The distinction between debt collectors and creditors under the FDCPA has one exception however; it is referred to as the “false name” exception. The false name exception is when a creditor attempts to collect its own debt by using “any name other than his own which would indicate that a third person is collecting or attempting to collect such debts.” 15 U.S.C. § 1692a(6). This would mean a creditor could be liable under the FDCPA if they were to use a pseudonym or alias in attempting to collect their debts.
The plaintiff attempted to assert that the defendant’s conduct fell under the false name exception because under the facts proffered by the plaintiff, the defendant allegedly held themselves out to be someone else in communicating with a third party. The court rejected this theory of liability.
The false name standard has been found to be whether “the least sophisticated consumer would have the false impression that a third party was attempted collect the debt.” Maguire v. Citicorp Retail Services, 147 F.3d 232, 236 (2d Cir. 1998). It was apparent that the defendant never utilized a false name in communicating with the consumer plaintiff, and under the Maguire standard, a court must look to the communications with the debtor to determine whether the false name exception applies. Defendant’s communications with the debtor were not misleading or under a false name.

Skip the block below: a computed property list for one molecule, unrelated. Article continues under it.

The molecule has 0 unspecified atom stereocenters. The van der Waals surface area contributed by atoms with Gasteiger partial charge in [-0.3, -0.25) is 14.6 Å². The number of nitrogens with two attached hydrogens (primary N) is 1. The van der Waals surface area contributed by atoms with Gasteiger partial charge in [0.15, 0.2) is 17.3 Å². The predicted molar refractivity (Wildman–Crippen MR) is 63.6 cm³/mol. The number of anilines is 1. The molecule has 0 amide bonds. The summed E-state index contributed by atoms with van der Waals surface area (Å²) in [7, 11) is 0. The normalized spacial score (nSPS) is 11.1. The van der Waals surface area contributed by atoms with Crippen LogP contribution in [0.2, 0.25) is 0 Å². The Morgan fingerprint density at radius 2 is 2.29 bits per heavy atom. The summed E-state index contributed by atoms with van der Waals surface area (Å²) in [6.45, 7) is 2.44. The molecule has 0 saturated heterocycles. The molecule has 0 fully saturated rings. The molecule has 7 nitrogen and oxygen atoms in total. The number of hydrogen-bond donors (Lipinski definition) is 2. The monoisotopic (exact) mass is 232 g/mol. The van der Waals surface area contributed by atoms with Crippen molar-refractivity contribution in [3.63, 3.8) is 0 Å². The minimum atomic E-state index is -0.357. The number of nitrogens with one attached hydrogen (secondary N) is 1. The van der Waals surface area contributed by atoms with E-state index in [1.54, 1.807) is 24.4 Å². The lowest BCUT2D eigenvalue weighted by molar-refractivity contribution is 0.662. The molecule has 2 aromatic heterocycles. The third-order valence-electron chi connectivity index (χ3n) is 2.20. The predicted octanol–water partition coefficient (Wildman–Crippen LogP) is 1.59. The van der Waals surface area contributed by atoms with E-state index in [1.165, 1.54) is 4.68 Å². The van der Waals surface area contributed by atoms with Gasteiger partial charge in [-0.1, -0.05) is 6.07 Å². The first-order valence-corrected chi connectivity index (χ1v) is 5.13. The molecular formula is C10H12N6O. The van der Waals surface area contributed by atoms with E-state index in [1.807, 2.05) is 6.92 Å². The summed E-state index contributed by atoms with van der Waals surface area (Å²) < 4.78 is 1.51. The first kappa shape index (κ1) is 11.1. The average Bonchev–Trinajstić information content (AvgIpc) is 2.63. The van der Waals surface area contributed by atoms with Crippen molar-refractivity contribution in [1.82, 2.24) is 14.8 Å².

Thus, the Court concluded that Defendant was not a debt collector under the FDCPA, despite the false name exception, and accordingly granted our Motion to Dismiss the FDCPA causes of action.
After granting our Motion on the above grounds, The District Court also considered the additional reasons asserted for why the Plaintiff’s claims failed. Even if our client was considered a debt collector, Plaintiff’s claims under Section 1692e of the FDCPA failed because the communications from Defendant’s offices were nothing more than attempts to learn the correct contact information for Plaintiff’s attorney, rather than any false representations or deceptive attempts to collect a debt. The District Court found our position meritorious as to Plaintiff’s claims under Sections 1692e(9) and(10), stating that even if the defendant were a debt collector, those claims would be dismissed for failure to state a claim. The Court found that “once again the Plaintiff has failed to provide any authority for the theory that a debt collector can be liable for communications made to a party that is not the debtor, even though tangentially related to the collection of the debt.” (Memorandum of Decision, p. 13).